Have you ever seen the planet Mercury? Most people haven’t. It is an elusive object, either setting very shortly after the Sun in the evening or rising just before the Sun in the early morning. So most of the time it is hidden in the Sun’s glare.
Just occasionally, though, it strays far enough away from the Sun to be visible. The month of February gives us a good chance to see it. It will appear low down on the western sky in the middle of the month, reaching its greatest distance from the setting Sun on the evening of Saturday, February 16. If you scan low in the western sky just after sunset, it will be the only star-like object that you can see.
Just one word of warning: if you use binoculars, make quite sure that the Sun has set. Otherwise, even a brief accidental look at the Sun through them could result in blindness.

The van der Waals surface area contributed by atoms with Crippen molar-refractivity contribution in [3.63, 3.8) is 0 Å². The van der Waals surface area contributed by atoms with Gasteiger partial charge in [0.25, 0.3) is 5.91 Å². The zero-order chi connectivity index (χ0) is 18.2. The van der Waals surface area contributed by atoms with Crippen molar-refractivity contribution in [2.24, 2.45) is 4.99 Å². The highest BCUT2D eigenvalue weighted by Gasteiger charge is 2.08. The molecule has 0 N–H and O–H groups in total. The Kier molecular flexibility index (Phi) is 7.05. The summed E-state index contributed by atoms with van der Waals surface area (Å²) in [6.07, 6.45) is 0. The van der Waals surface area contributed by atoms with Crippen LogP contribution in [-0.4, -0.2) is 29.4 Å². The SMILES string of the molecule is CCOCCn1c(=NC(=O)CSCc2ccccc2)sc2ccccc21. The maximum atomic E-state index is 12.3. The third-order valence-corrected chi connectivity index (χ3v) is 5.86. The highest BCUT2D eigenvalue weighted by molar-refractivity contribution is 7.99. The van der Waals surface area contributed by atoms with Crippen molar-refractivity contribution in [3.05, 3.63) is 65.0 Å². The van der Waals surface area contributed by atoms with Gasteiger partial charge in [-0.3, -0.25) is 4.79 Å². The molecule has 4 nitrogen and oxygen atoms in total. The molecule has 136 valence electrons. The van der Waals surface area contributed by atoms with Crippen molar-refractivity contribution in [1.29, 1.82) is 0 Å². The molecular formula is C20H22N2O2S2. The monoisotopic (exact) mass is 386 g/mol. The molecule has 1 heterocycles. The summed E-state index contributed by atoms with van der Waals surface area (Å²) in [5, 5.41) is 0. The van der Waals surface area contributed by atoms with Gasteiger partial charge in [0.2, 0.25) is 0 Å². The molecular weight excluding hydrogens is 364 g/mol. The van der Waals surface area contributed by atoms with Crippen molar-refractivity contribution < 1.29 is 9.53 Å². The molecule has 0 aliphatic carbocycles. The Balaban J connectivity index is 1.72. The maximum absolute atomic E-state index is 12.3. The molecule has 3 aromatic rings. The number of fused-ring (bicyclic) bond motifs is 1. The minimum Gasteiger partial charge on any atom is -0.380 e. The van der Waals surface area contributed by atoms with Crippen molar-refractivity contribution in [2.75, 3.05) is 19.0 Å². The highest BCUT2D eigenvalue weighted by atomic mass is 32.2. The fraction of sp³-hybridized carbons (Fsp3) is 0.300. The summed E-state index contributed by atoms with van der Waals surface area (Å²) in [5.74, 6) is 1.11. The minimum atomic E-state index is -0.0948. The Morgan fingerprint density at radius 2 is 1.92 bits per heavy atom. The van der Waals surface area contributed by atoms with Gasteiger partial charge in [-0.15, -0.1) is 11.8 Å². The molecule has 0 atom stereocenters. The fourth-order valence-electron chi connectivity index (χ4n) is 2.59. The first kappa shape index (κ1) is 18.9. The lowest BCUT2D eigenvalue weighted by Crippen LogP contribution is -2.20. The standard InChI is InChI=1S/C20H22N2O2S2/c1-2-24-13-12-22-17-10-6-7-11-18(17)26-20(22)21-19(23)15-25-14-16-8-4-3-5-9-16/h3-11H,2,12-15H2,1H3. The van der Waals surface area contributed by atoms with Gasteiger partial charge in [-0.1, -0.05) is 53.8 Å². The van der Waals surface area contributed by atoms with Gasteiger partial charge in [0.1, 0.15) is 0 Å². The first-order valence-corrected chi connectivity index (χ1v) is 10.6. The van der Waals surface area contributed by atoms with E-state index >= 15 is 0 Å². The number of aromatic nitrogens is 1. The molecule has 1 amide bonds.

Mercury is the closest planet to the Sun, completing one orbit of the Sun every 88 days. Its peak daytime temperature is over 400°C. It is a rocky planet, just like Earth, but it is smaller and less massive than Earth, so the gravitational pull at its surface is less than half that of Earth. It has no atmosphere of any significance, and its surface is covered with craters, rather like the Moon. It is altogether a rather inhospitable place.
The Torbay Astronomical Society will be meeting twice this month, at Torquay Boys’ Grammar School in Shiphay Manor Drive, starting at 7.30pm. The first meeting, on Thursday, February 7, will be an observational evening that will make use of our new telescope. (If it is cloudy, then two of our members will be giving short talks.) Then on Thursday, February 28 we shall be welcoming Professor Andrew Coates, who will be talking about The Jupiter Icy Moons Explorer.
Visitors and new members are always welcome. There is a £3 charge for visitors to the lecture evenings, and a £2 charge for the observational evenings. Annual membership is a mere £15.